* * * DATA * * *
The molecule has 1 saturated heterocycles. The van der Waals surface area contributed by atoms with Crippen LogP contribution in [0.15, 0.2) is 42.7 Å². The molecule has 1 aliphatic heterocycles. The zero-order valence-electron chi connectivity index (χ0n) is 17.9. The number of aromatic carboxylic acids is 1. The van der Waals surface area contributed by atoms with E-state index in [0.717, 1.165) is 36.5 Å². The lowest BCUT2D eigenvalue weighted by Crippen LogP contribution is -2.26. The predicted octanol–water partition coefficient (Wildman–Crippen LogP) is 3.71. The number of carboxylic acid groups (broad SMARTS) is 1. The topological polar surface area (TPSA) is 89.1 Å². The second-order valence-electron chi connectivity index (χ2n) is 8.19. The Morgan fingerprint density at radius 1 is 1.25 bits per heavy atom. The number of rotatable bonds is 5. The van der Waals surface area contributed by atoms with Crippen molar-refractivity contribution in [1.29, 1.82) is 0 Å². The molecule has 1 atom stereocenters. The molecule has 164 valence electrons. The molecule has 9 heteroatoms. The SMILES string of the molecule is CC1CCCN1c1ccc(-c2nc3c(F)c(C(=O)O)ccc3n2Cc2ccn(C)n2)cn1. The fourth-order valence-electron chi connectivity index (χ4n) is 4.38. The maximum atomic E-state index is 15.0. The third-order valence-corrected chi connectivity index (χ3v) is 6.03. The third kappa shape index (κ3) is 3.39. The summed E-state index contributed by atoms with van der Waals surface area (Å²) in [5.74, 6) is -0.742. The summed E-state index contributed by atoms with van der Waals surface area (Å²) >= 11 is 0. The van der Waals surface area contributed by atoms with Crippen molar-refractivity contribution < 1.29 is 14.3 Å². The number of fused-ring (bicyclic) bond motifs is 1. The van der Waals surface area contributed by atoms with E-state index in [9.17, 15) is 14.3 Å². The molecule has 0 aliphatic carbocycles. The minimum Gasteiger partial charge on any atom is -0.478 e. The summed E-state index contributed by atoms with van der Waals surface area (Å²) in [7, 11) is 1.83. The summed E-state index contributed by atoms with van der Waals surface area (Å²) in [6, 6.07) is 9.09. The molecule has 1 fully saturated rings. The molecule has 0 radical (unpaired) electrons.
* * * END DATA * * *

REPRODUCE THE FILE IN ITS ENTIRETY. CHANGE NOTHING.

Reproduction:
The molecule has 1 saturated heterocycles. The van der Waals surface area contributed by atoms with Crippen LogP contribution in [0.15, 0.2) is 42.7 Å². The molecule has 1 aliphatic heterocycles. The zero-order valence-electron chi connectivity index (χ0n) is 17.9. The number of aromatic carboxylic acids is 1. The van der Waals surface area contributed by atoms with E-state index in [0.717, 1.165) is 36.5 Å². The lowest BCUT2D eigenvalue weighted by Crippen LogP contribution is -2.26. The predicted octanol–water partition coefficient (Wildman–Crippen LogP) is 3.71. The number of carboxylic acid groups (broad SMARTS) is 1. The topological polar surface area (TPSA) is 89.1 Å². The second-order valence-electron chi connectivity index (χ2n) is 8.19. The Morgan fingerprint density at radius 1 is 1.25 bits per heavy atom. The number of rotatable bonds is 5. The van der Waals surface area contributed by atoms with Crippen molar-refractivity contribution in [1.29, 1.82) is 0 Å². The molecule has 1 atom stereocenters. The molecule has 164 valence electrons. The molecule has 9 heteroatoms. The SMILES string of the molecule is CC1CCCN1c1ccc(-c2nc3c(F)c(C(=O)O)ccc3n2Cc2ccn(C)n2)cn1. The fourth-order valence-electron chi connectivity index (χ4n) is 4.38. The maximum atomic E-state index is 15.0. The third-order valence-corrected chi connectivity index (χ3v) is 6.03. The third kappa shape index (κ3) is 3.39. The summed E-state index contributed by atoms with van der Waals surface area (Å²) in [5.74, 6) is -0.742. The summed E-state index contributed by atoms with van der Waals surface area (Å²) >= 11 is 0. The van der Waals surface area contributed by atoms with Crippen molar-refractivity contribution < 1.29 is 14.3 Å². The number of fused-ring (bicyclic) bond motifs is 1. The van der Waals surface area contributed by atoms with E-state index in [9.17, 15) is 14.3 Å². The molecule has 0 aliphatic carbocycles. The minimum Gasteiger partial charge on any atom is -0.478 e. The summed E-state index contributed by atoms with van der Waals surface area (Å²) in [7, 11) is 1.83. The summed E-state index contributed by atoms with van der Waals surface area (Å²) in [6, 6.07) is 9.09. The molecule has 1 fully saturated rings. The molecule has 0 radical (unpaired) electrons.